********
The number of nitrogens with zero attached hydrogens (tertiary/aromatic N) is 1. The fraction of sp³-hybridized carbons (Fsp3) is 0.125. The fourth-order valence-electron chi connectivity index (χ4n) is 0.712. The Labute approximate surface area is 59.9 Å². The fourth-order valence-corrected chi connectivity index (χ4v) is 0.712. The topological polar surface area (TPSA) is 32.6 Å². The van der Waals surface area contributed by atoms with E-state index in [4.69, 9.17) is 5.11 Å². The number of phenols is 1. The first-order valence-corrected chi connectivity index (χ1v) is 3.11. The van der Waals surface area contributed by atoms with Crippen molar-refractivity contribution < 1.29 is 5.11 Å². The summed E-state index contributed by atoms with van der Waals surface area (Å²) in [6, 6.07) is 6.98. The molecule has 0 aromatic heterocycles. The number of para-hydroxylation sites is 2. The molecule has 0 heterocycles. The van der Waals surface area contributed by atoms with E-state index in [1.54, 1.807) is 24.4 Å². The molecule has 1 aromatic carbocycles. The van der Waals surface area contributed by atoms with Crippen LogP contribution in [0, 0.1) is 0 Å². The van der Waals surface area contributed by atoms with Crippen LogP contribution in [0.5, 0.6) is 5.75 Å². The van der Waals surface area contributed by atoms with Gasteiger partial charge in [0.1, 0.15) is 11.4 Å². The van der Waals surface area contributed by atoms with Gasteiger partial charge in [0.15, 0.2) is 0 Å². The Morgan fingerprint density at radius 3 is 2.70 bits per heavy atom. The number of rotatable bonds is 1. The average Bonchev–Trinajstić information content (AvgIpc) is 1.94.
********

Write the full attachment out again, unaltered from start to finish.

The number of nitrogens with zero attached hydrogens (tertiary/aromatic N) is 1. The fraction of sp³-hybridized carbons (Fsp3) is 0.125. The fourth-order valence-electron chi connectivity index (χ4n) is 0.712. The Labute approximate surface area is 59.9 Å². The fourth-order valence-corrected chi connectivity index (χ4v) is 0.712. The topological polar surface area (TPSA) is 32.6 Å². The van der Waals surface area contributed by atoms with E-state index in [4.69, 9.17) is 5.11 Å². The number of phenols is 1. The first-order valence-corrected chi connectivity index (χ1v) is 3.11. The van der Waals surface area contributed by atoms with Crippen molar-refractivity contribution < 1.29 is 5.11 Å². The summed E-state index contributed by atoms with van der Waals surface area (Å²) in [6, 6.07) is 6.98. The molecule has 0 aromatic heterocycles. The number of para-hydroxylation sites is 2. The molecule has 0 heterocycles. The van der Waals surface area contributed by atoms with E-state index in [1.54, 1.807) is 24.4 Å². The molecule has 1 aromatic carbocycles. The van der Waals surface area contributed by atoms with Crippen LogP contribution in [0, 0.1) is 0 Å². The van der Waals surface area contributed by atoms with Crippen LogP contribution in [0.5, 0.6) is 5.75 Å². The van der Waals surface area contributed by atoms with Gasteiger partial charge in [0.1, 0.15) is 11.4 Å². The van der Waals surface area contributed by atoms with Gasteiger partial charge in [0.15, 0.2) is 0 Å². The Morgan fingerprint density at radius 3 is 2.70 bits per heavy atom. The number of rotatable bonds is 1. The average Bonchev–Trinajstić information content (AvgIpc) is 1.94.